GI boys volleyball among teams unable to defend state titles

Connor Raine/Grand Island AthleticsIn this Nov. 23, 2019 photo, the Grand Island boys volleyball team poses on the court of the Albany Capitol Center after winning the New York State Public High School Athletic Association Division II championship with a three-set sweep of Section III's Jamesville-Dewitt.

The COVID-19 era is upon us and it continues to leave the sports world helpless.

Due to high-risk fall sports — volleyball, football and cheerleading — being considered unsafe due to concerns over the coronavirus, the New York State Public High School Athletic Association announced on Sept. 9 that all three would be pushed to March 1, 2021, for what will be called the "fall sports season II."

Two days later, NYSPHSAA officers reaffirmed the July 16 ruling that there'd be no regional or state championships this year for any fall sports, including those moved to spring. Essentially, the furthest any fall player or team can go this season is to its sectional final.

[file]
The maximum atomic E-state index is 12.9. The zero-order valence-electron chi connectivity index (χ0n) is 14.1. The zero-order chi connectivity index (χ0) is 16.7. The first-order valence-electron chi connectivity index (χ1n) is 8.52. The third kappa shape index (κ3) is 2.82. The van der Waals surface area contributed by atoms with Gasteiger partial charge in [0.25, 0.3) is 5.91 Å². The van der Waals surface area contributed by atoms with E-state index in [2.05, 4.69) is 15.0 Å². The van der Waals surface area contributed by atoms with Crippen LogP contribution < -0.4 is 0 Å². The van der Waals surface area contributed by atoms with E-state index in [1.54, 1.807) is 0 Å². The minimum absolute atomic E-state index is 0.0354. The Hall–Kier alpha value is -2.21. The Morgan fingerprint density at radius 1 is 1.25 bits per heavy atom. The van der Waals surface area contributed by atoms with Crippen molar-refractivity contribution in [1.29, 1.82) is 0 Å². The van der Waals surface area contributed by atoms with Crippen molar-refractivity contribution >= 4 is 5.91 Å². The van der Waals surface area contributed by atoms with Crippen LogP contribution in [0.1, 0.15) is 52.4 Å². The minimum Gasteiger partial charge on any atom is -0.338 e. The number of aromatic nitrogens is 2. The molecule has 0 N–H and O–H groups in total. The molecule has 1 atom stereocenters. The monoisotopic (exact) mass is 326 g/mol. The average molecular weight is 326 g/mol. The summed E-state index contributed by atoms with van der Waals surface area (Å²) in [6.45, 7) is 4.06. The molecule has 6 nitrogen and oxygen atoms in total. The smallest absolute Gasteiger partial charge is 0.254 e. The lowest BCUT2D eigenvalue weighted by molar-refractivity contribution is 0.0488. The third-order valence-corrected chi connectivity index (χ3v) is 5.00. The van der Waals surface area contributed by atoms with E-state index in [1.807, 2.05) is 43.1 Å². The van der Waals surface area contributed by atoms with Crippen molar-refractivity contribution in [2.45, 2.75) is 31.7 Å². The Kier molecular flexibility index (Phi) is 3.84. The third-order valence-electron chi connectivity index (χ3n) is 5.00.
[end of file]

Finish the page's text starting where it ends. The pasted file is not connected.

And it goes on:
This news sent shockwaves through our local sports scene, and one team in our area certainly has an ax to grind. One of the few Western New York teams to win a state title during the 2019-20 school year, Grand Island boys volleyball will not be permitted to defend its crown after winning the first team state title in school history.

"That's definitely the worst part, knowing that there is no real chance at repeating as state champs," said Zach Cramer, one of the Vikings' returning senior first team All-Western New York selections and one of four GI players to earn first team All-Niagara Frontier League honors a season ago. "I think our team will have the talent to do so but the opportunity isn't there. I think as a group (we) will look to make the best of the situation in the spring, hopefully."

Going through the fall with no Vikings volleyball, GI's top setter will be practicing twice a week in a limited capacity with his club team, which has been moved up to start in early October. Additionally, due to NYSPHSAA's designation in the return to interscholastic athletics document, Cramer will also be able to buy his time with a fourth sport.